Friday, 2 January 2015

J-Horror January: Horrors of Malformed Men (aka Kyôfu kikei ningen: Edogawa Rampo zenshû) (1969)

Horrors of Malformed Men (aka Kyôfu kikei ningen: Edogawa Rampo zenshû) (1969)
Director: Teruo Ishii
Starring: Teruo Yoshida, Yukie Kagawa, and Teruko Yumi
Running Time: 99 min

  I've been looking forward to seeing this for a long time for a couple of reasons. When searching for disturbing films, this title is usually pops up every list that I find and it is also one of the first films that was adapted from the work of author Edogawa Rampo.  I have recently seen "Rampo Noir" and was pretty messed up, so now I'm look forward to seeing any of his adapted work to see how it compares.

  Hirosuke's dreams are haunted by a childhood lullaby that was sung to him as a child, images of a jagged coastal line and creepy long haired man with webbed fingers.  His real life ain't so hot right now either because instead of training to become a surgeon, he is trapped in a mental institution.  However, one night he hears someone singing the lullaby and is able to leave his padded cell to find the person singing.  He finds a girl, who tells him that she has heard the song as well but doesn't know from where and to meet at the circus tomorrow and she'll find out where it comes from.  Excited, Hirosuke goes back to his cell.  Unfortunately, he is attacked by another inmate and kills has to him to survive.  Hirosuke now with blood on his hands escapes the mental institution to the circus.
  Sadly things don't go well at the circus either, after the girl tells him that the lullaby comes from a coastal town, she is murdered and Hirosuke is seen holding a knife.  He escapes the angry mob and disguises himself with an eye patch, then jumps on a train where he discovers the he looks exactly like Genzaburo Komoda, a wealthy aristocrat who has just past away under mysterious circumstances.  Hirosuke cannot believe that it is a coincidence that they look the same, even down to the birthmark on their foot and decides to pretend to be Genzaburo, risen from the grave.  Spooky!
  He opens up the coffin of Genzaburo Komoda and throws the body into the sea and then he is found in the grave yard, by the grave by some slow witted monks.  He is brought back to the Komoda resident to the surprise of everyone there and has to learn the secrets of this family for him to survive. He learns that the mysterious father lives on an island that he is turning into a fantasy land for tourists and hasn't been seen for a number of years.  He also learns that he has to be careful because the family is beginning to get suspicious of his actions and just looking like someone doesn't mean you can imitate them.
  Eventually, he is brought to his Genzaburo's father's island and it is an insane "willy wonkaesque trip through an acid world of madness.  Genzaburo's father has been busy malforming and experimenting on people and now he wants to reveal his secrets and his evil plans to take over the world to his son.  Is Hirosuke ready for these stunning and hideous revelations and will he join this madman just to find out about his past or will he fight to get off this nightmarish island and just forget the whole thing?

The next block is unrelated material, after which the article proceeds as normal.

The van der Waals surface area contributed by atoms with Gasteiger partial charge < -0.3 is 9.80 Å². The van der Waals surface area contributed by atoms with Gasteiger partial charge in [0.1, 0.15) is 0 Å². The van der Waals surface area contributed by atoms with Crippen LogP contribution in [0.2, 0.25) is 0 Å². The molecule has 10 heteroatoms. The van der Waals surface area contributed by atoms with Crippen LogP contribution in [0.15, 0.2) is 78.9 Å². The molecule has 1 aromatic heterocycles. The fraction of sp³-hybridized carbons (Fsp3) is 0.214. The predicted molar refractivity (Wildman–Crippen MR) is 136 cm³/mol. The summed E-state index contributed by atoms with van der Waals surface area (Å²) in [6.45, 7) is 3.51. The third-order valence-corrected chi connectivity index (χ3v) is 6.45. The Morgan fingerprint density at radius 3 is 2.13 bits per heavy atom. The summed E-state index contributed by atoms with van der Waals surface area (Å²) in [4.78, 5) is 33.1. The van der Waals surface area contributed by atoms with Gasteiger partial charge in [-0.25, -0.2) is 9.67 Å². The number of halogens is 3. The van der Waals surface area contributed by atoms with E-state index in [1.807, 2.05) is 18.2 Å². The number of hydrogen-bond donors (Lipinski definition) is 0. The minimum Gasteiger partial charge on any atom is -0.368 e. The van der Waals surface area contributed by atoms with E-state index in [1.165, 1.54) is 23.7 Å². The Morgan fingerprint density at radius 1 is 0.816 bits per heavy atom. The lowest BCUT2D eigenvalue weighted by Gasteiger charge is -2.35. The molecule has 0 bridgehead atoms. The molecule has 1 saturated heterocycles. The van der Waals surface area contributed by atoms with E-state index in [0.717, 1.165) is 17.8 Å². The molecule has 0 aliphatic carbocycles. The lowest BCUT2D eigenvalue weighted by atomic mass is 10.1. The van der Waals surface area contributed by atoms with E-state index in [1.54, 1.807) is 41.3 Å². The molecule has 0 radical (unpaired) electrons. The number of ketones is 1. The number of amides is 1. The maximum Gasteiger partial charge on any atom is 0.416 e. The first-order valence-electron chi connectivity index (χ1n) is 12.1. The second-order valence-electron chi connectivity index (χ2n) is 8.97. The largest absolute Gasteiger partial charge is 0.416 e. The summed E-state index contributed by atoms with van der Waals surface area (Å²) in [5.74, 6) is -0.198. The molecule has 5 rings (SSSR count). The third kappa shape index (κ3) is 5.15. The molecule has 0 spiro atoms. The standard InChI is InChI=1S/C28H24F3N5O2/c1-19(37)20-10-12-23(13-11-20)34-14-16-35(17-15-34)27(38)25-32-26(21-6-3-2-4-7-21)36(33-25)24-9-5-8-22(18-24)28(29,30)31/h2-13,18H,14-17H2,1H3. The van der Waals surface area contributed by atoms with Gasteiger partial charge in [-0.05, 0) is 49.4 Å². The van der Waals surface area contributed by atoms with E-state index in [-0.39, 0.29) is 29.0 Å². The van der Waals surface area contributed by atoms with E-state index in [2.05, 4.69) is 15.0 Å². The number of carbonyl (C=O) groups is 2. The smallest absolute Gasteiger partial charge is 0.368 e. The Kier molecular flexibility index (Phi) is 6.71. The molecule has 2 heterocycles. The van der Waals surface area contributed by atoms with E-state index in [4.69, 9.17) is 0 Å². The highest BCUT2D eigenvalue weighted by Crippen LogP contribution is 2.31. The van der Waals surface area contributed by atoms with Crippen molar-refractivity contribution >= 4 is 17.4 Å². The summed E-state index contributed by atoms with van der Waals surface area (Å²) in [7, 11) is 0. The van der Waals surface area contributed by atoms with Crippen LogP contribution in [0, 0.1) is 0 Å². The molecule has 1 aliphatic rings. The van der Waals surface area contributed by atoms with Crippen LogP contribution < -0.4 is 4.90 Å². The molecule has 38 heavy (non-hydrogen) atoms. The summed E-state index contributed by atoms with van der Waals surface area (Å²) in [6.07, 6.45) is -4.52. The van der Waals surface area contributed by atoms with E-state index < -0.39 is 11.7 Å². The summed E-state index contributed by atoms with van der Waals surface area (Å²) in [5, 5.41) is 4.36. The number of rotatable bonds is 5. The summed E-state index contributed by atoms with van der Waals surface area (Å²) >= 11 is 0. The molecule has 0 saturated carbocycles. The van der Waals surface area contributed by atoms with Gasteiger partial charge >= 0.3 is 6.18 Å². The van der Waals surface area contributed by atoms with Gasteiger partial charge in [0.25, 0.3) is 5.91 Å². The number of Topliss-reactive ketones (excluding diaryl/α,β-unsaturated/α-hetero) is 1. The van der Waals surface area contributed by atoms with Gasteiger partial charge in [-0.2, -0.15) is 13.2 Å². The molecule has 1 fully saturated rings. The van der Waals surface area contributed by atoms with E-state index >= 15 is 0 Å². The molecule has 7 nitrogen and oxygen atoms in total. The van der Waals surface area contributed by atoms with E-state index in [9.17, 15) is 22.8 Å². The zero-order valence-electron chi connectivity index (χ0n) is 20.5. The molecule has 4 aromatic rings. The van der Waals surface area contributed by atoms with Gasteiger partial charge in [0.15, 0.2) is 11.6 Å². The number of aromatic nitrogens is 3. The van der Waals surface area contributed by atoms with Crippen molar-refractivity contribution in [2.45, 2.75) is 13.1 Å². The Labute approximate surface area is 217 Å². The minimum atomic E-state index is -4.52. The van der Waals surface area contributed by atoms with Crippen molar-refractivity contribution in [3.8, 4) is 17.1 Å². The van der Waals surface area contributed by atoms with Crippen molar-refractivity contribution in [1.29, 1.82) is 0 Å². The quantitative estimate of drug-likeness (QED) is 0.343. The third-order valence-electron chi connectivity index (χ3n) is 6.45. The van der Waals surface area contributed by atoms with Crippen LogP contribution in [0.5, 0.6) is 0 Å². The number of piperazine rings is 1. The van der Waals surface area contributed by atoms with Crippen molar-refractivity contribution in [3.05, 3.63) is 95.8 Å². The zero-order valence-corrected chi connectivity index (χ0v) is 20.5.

This film is so incredibly crazy, I don't even know where to begin.  Not in a bad way, director Teruo Ishii (Female Yakuza Tale, Jigoku (1999)) masterfully lays out the elements to this fascinating and at times repulsive mystery film.  It is such a great mixture of genre elements, for instance, when Hirosuke is in the mental institution and needs to escape, it has a very film noir feel to it.  Also, when he is found by the monks as Genzaburo, there are some very funny and incredible surprising good slapstick moments there.  And of course the third act is an amalgamation of WTF imagery and nightmarish people that would probably make even Tod Browning wince.
  Additionally, this is not a cheap looking production either.  The cinematography is gorgeous and reminds me at times in the third act of a Alejandro Jodorowsky (Santa Sarge, El Topo) film, which who could have been influenced by this film, who knows.  It's a shame that the imagery is so crazy and the topics touched on in this are so taboo that is was pretty much banned everywhere, even in Japan.
  The special effects are great as well, the make-up team did a fantastic job creating these monstrous creatures/people.  I don't know if terrifying is the way to look at it, as more just plain disturbing. 

  I don't think that this movie is for everybody and again with they way the first too acts play out it may seem like a murder mystery whodunnit but when that third act hits, there are some seriously bizarre shit going on, a la director Takashi Miike (Visitor Q, Ichi the Killer) or Hisayasu Sato (Splatter: Naked Blood, Rampo Noir), so if these films aren't your come of tea, this may not be for you.
  Also, this isn't a horror movie in the modern sense of the term.  It isn't a hack and slash type of film or supernatural outing.  It's more of a psychological horror and reminds me of "Island of the Damned" but everyone is in the house of pain.  I'm just saying this there isn't an excessive body count, although a few and the film isn't soaked with blood, so be prepared.

  This movie is a real trip and definitely worth a watch if you love Japanese Horror films or just messed up movies.  It has a fantastic story, with some incredible twisted twists, demented characters with a excellent make-up work and an ending that is kind of tacked on but is just as batty the rest of the film.  So, if you're looking for a weird and disconcerting tale for the night, look no further, this has crazy in spades.

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